Only "rich" people need estate plans, right? Wrong.
Although estate plans can be especially beneficial in terms of estate tax planning for the affluent, almost everyone needs an estate plan, regardless of how much, or how little, property they own.
- A parent?
- An aunt or uncle?
- A pet owner?
- A property owner?
Then you need an estate plan.
What is an Estate Plan?
Estate plans come in all shapes and sizes. They can be comprehensive and integrated or they can be ad hoc.
And guess what? An estate plan doesn't just apply when you're dead. Nope, estate plans apply while you're living.
Although there are seemingly countless ways of making an estate plan, an estate plan can often consist of one of more of the following:
- Revocable "Living" Trust
- Beneficiary designations
- Beneficiary Deeds
- Joint Tenancy
- Health Care Power of Attorney
- Health Care Proxy
- Advance Directive
- Living Will
- Durable General Power of Attorney
- Qualified Personal residence Trust
- Charitable Remainder Trust
The list goes on and on.
But when it comes down to it, there are four (4) main objectives of an estate plan:
- Specify who you want to take care of your children if you can't
- Protect your assets from creditors while your alive and after you've passed on
- Specify what will happen to your assets after you've passed away or if you are not able to care for yourself
- Explain those life-saving medical procedures that you do or don't want want to be performed if you are not able to do so yourself
- Empower someone step into your shoes and make financial and health care decisions on your behalf, if you can't
Your estate plan isn't just about your legacy, no, it has a far-broader effect.
What Happens if You Don't Have an Estate Plan?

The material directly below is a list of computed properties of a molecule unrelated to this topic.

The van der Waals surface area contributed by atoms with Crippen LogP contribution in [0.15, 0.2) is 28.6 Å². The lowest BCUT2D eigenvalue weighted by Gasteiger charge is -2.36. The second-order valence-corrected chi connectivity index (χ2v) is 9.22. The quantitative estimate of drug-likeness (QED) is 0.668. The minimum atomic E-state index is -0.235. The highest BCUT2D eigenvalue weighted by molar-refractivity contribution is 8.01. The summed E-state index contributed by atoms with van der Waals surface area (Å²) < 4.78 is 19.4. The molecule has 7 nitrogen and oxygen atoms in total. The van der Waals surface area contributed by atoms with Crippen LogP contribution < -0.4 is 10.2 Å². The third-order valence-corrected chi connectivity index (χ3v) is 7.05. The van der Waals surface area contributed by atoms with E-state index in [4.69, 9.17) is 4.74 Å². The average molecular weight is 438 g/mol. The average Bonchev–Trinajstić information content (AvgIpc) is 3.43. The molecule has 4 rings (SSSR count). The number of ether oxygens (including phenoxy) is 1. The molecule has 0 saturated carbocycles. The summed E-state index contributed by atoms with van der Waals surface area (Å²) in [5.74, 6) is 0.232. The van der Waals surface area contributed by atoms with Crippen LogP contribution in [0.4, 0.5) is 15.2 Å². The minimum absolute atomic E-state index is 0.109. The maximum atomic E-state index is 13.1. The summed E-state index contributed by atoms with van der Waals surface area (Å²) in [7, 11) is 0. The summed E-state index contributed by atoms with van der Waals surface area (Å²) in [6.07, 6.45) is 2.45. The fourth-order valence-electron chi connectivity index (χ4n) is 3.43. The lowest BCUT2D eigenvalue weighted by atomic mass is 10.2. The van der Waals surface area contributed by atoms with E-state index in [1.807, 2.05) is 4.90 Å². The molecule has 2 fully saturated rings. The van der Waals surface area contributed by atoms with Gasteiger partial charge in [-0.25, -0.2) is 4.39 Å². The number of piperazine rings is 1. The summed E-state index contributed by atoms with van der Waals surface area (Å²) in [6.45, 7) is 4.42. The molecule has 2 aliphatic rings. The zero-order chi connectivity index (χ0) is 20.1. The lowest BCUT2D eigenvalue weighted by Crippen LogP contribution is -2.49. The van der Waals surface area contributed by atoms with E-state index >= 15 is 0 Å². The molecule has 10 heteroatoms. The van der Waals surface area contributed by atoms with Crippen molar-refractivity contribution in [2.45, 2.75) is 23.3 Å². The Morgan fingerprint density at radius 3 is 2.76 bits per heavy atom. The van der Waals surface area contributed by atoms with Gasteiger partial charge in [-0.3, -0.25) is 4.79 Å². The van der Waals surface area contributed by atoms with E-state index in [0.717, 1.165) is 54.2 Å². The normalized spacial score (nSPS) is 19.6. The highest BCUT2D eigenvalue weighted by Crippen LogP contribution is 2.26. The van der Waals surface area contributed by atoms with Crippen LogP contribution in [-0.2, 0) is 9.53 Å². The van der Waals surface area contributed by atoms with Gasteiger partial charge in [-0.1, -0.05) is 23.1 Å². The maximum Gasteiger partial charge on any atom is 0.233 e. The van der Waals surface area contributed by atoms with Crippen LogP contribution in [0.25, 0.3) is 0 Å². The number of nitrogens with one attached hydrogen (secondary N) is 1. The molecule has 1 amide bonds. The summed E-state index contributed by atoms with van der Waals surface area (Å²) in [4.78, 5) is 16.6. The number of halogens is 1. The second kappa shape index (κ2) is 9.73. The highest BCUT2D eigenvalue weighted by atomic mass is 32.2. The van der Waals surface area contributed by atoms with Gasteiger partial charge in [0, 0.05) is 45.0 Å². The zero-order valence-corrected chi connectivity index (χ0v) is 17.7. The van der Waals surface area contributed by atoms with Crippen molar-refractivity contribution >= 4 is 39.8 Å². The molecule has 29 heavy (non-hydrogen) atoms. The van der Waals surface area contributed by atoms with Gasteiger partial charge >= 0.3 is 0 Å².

If you don't have an estate plan, you're leaving it all up to chance -- or more specifically, you're leaving it all up to the courts and the government.
But what does that mean, exactly?
It means that if you can't make decisions on your own behalf, a court will choose who makes those decisions for you? But they'll know what you want them to do right?
Probably not. Actually, that's one of the principal objectives of a living or advance health care directive, i.e to express what you do or don't want done on your behalf.
So, Where Do You Start?
There are lots of options, but downloading our free Special Report: 4 Estate Planning Documents Everybody Needs is probably a good place to start.
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This brief overview of some important considerations associated with estate planning is by no means comprehensive. Always seek the advice of a competent professional when making important financial and legal decisions.
Steve Cook is a estate planning lawyer at Cook & Cook. Although his main office is located in Mesa, Arizona, he represents clients throughout the Phoenix, Arizona Metropolitan area including the following east valley cities: Scottsdale, Paradise Valley, Tempe, Chandler, & Gilbert.